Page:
Mayo Clinic: I’m 45 years old, and I just started wearing
glasses a few years ago. I usually go to my eye doctor once a
year for a checkup. During those exams, in addition to
checking my vision, my doctor looks for signs of glaucoma.
What is glaucoma? Who’s most likely to get it?
Glaucoma, which is a group of serious eye disorders that
damage the optic nerve, is the leading cause of preventable
blindness in the developed world. Because it rarely causes
symptoms in its early stages, regular eye exams that include
checking for glaucoma are important. A variety of factors can
raise your risk for glaucoma, including age and having a
family history of the disease.
optic nerve is a bundle of nerve fibers that goes from the
back of your eyeball to your brain. It serves as the
communication cable between the two, allowing you to see. In
most cases of glaucoma, the optic nerve is damaged by a rise
in pressure within the eye. The elevated pressure usually is
due to a blockage of the eye’s drainage channels, preventing
fluid that is constantly produced in the eye to flow out of
it. As the nerve deteriorates, blind spots develop in your
vision. If left untreated, glaucoma leads to blindness.
early stages, glaucoma usually doesn’t have any symptoms.
Typically, it is not until the late stages of the disease —
after significant damage already has been done — that people
who have glaucoma begin to notice eye problems, such as loss
of peripheral vision. That’s why it’s crucial to get
regular eye exams that include looking at the appearance of
the optic nerve through a microscope, as well as a measure of
the pressure within your eye. If your doctor suspects
glaucoma, he or she may recommend other tests, too.
general, a comprehensive eye exam is recommended once every
two to four years for people 40 to 54 and every one to three
years for those 55 to 64 — even if you have no problems with
your eyes or vision. After 65, you should have a comprehensive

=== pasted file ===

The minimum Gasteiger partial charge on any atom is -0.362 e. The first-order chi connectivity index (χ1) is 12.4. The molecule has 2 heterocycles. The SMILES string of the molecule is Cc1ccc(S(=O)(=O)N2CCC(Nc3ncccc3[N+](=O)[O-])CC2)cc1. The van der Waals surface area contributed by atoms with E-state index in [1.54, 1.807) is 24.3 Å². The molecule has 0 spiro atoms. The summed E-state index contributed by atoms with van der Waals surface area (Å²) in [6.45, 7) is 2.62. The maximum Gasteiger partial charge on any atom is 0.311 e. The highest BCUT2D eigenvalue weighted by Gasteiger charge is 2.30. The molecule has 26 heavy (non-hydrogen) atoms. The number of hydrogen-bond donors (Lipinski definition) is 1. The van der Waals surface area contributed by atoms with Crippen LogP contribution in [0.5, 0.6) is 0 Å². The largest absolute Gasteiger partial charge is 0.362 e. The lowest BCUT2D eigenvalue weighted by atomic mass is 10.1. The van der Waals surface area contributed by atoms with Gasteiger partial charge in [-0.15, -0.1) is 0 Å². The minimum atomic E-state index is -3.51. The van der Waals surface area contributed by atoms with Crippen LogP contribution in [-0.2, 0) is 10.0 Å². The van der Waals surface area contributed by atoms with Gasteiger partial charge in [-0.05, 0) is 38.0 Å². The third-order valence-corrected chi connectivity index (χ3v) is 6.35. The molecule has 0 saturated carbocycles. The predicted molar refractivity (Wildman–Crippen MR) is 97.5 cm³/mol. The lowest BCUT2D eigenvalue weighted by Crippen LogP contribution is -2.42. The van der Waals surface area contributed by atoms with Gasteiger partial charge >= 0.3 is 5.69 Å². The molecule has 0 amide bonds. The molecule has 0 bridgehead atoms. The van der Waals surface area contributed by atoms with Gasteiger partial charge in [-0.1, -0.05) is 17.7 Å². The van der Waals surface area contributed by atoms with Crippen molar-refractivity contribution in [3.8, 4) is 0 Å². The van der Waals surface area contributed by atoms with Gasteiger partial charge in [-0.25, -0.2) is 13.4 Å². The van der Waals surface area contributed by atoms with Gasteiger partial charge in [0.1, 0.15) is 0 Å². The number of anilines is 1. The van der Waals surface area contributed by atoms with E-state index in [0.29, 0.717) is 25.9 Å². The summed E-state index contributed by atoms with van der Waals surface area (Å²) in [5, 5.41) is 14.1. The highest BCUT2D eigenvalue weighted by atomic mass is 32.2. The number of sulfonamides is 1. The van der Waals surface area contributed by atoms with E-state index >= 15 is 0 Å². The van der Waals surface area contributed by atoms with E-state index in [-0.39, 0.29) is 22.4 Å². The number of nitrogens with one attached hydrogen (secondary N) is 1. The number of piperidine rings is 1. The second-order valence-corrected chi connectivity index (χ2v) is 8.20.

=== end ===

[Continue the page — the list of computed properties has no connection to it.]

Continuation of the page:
eye exam every one to two years. Depending on your risk
factors, these exams may need to be more or less frequent.
the most significant risk factors for glaucoma are age and
family history. People older than 60 develop glaucoma much
more frequently than younger individuals. And the disease
tends to run in families. If you have a close relative who’s
been diagnosed with glaucoma, make sure your eye doctor is
aware of that.
risk factors for glaucoma may include having high or low blood
pressure, as well as other medical conditions such as
diabetes, heart disease and hypothyroidism. However, in most
people, glaucoma is not associated with other diseases. A
severe eye injury can put you at risk for glaucoma, as can
certain types of eye surgery and being nearsighted or
background also appears to impact a person’s risk of
developing glaucoma. African-Americans who are older than 40
have a much higher risk for developing glaucoma than
Caucasians. African-Americans also are more likely to suffer
permanent blindness as a result of glaucoma. People of Asian
descent also have an increased risk of developing certain
types of glaucoma.
glaucomas cannot be prevented, but regular eye exams can catch
this condition early. Although there’s no way to reverse
damage that’s been done to the optic nerve, treatment to
lower pressure in the eye can prevent or slow vision loss due
to glaucoma. Review any possible risk factors you may have for
glaucoma with your eye doctor. Based on that, he or she can
recommend an exam schedule that’s right for you.